This is a documentary about four classmates from an experimental “inclusive education” program, launched and founded by Wu Shwu-Mey, a professor and education activist. This program spans the period from kindergarten to elementary school, and a third of students are physically or mentall...(Read more)
This is a documentary about four classmates from an experimental “inclusive education” program, launched and founded by Wu Shwu-Mey, a professor and education activist. This program spans the period from kindergarten to elementary school, and a third of students are physically or mentally challenged. 19 years later, these students are all 22, the two “normal” classmates are at college, while the two “challenged” students have graduated from special-needs high schools and moved on to steady jobs. Wu organizes a reunion for them, and interviews them about how the experience of the program affected and shaped their lives.
The founder of the “inclusive education” program, Wu Shwu-Mey, is also the director of this documentary. After 20 years of such programs, she has found that in contrast to the generally negative impression, “inclusive education” really works. The “normal” kids don’t think of the challenged kids as “abnormal”; they play and study together, and accept and assist one another. They become friends rather than foes. This is why Wu made this film. She tries to let the audience witness the fact that, given a chance, one can get along with and be friendly to those who are different—that is, the “Others.” One can realize that so-called “normality” and “abnormality” are actually social constructs, and the line that separates the two is arbitrary and artificial. Unlike when isolated and given a special curriculum—“exclusive education”—the challenged children develop well in inclusive classes, while the “normal” children in the program grow up into “abnormal” adults, in the sense that they feel “unusual” compassion for and share companionship with “the strange” in their later lives.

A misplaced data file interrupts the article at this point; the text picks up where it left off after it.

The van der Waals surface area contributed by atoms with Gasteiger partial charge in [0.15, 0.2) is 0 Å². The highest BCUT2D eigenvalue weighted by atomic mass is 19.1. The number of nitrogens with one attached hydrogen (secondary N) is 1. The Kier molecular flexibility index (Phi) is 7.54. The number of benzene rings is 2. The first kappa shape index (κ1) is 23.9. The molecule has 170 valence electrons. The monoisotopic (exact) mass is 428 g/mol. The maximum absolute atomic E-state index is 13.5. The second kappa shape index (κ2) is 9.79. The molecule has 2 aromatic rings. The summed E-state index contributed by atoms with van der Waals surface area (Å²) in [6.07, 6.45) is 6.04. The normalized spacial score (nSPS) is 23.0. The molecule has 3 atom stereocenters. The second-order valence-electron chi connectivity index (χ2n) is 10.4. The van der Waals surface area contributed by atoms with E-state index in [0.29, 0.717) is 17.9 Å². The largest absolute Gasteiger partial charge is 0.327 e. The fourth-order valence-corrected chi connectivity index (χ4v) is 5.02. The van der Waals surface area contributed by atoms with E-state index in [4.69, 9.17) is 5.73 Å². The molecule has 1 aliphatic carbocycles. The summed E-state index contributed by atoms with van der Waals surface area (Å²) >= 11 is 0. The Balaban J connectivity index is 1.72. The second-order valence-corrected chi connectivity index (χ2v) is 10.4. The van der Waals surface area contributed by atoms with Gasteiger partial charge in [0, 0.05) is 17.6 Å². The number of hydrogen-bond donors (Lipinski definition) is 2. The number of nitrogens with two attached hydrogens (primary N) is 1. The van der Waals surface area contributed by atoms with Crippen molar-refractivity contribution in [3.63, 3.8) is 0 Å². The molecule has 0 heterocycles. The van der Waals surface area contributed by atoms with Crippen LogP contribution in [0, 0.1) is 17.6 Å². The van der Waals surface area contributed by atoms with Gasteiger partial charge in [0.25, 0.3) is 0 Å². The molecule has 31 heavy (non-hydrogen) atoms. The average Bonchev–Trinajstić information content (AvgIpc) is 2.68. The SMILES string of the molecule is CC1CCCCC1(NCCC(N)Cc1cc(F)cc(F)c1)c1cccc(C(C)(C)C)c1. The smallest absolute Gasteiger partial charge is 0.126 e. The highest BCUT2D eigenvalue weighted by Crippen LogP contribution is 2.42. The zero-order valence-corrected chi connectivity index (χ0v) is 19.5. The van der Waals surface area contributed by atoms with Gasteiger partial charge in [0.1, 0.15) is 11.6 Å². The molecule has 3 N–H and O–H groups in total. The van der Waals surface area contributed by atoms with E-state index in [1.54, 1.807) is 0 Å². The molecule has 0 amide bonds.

Wu used a V8 to record scenes of the inclusive classes from the very beginning, interweaving clips in this film and projecting it in the classmates’ reunion. Thus, this film is both a documentary spanning 19 years and a sort of meta-movie. Wu is a humanist and a progressive liberal when it comes to issues of child-rearing, education, social issues, and “in-group”/“out-group” relationships. However, one may be sensitive to the sadly inevitable class divide between the classmates: while the normal-development kids go on to college, the challenged kids now work as helpers or laborers.
|DVD source：||R.O.C. Ministry of Foreign Affairs.|
|Taiwan Academies, Ministry of Culture, R.O.C. please contact Embassies, Representative Offices of Ministry of Foreign Affairs, R.O.C.|
|Subtitle：||Chinese, English, French, Spanish|
|Producer：||Fulung Foundation for Promoting Inclusive Schooling|
|WU Shwu-Mey, CHENG Yao-Ting, LIU Jia-Wen|
|Editor：||CHENG Yao-Ting, LIU Jia-Wen|
|Music：||LUO Zheng-Rong, CHENG Yao-Ting|
2010 New York International Independent Film and Video Festival
2010 Women Make Waves Film Festival